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The Truth About the 15th

photo: group, marion, larry, heather

Today's group of the week, from left, Marion, Larry and Heather.

French Cheeses In Luxembourg?

Paris:– Thursday, 15. April 2004:– In defiance of years of predictability, Easter's weather in Paris was atypically pleasant, especially on Easter Sunday when the sun was actually shining. It was a bonus for mankind and a slap in the face for my habitual Easter weather predictions.

However, Monday's predictions for semi–sunny weather on Tuesday and yesterday didn't pan out. The only thing correct was the forecast for today, which has turned out to be sunny and quite warm too.

This state of the skies is supposed to continue tomorrow, with a only a few minor clouds, and with a jolly temperature ofphoto: cafe of the week 19 degrees. Enjoy it if and while you can.

For Saturday promises no such luck. Westerly winds will blow waves of clouds over this area and the temperature will take a crash–dive to 15 degrees. This will be the same as at Easter, but without the sunshine.

Not a McCafé, but the real McCoy!

According to this morning's Le Parisien and tonight's TV–weather news, Sunday will not be a fine day unless you are somewhere near Strasbourg. In Paris rain is expected, and another temperature drop, to 14 degrees. This muck will linger on into Monday, according to the newspaper. Keep in form by eating all the vegetables you dislike intensely, if you believe in astrology.

This Week's Only 'Club Report of the Week'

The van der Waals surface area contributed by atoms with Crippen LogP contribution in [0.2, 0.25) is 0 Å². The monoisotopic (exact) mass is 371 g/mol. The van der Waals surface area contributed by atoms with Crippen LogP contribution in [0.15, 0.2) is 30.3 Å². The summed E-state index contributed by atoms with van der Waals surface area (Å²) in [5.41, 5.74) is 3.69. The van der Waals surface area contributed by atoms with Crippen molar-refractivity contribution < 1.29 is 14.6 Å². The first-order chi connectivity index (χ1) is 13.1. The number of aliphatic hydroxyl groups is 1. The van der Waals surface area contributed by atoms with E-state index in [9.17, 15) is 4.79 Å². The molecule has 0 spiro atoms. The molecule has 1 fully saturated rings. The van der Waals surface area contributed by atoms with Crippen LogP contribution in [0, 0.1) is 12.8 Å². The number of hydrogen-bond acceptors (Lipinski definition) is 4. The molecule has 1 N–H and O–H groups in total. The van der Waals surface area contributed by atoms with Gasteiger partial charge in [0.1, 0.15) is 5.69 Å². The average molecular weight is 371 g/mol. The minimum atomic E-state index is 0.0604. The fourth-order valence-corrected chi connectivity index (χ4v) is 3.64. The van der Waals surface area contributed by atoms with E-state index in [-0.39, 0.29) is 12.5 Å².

Rays of sunshine everywhere in the air caused me to plan to leave early for the club meeting, to soak up some direct vitamin Ds that I am surely lacking on account of having had the mischance to buy some orange juice with mango in it.

The tall carton was orange–colored, so I assumed it was orange juice and I only noticed there was this 'mangue' in it at my turn at the checkout. Just thinking about what a foolish mistake I'd made probably made it taste more mangy than it would have been if I had not noticed it.

Sure enough, this morning it reeked of 'mangue.' I had to go out immediately and have a corrosive double–café to get rid of the taste.

Then alert club member Alena in Prague sent me a note about some bad code, and I had to fix what I could. So, when I did leave for the club I wasn't certain whether I'd get my 'Ds.' But I must have been quicker thanphoto: cats pajamas I thought, because there seemed to be plenty of time in hand when I reached the Métro entry at Raspail, so I turned my shoes north, in the direction of the Luxembourg gardens.

Ideally a walk that takes 45 minutes should be allotted 60, rather than the 40 minutes I had available. Most of the trees in the Luxembourg have fresh leaves, the grass is very green, and the flowerbeds are wildly colorful – and the park was not overfull even though school holidays began last Friday.

Some of Marion's cats on her pantaloons.

Member Larry Mann got to the club's café La Corona in time to see me arrive five minutes late. He is on a long visit here and has been riding the buses a lot to see everything. The first comment he makes is, "You are never going to see it all."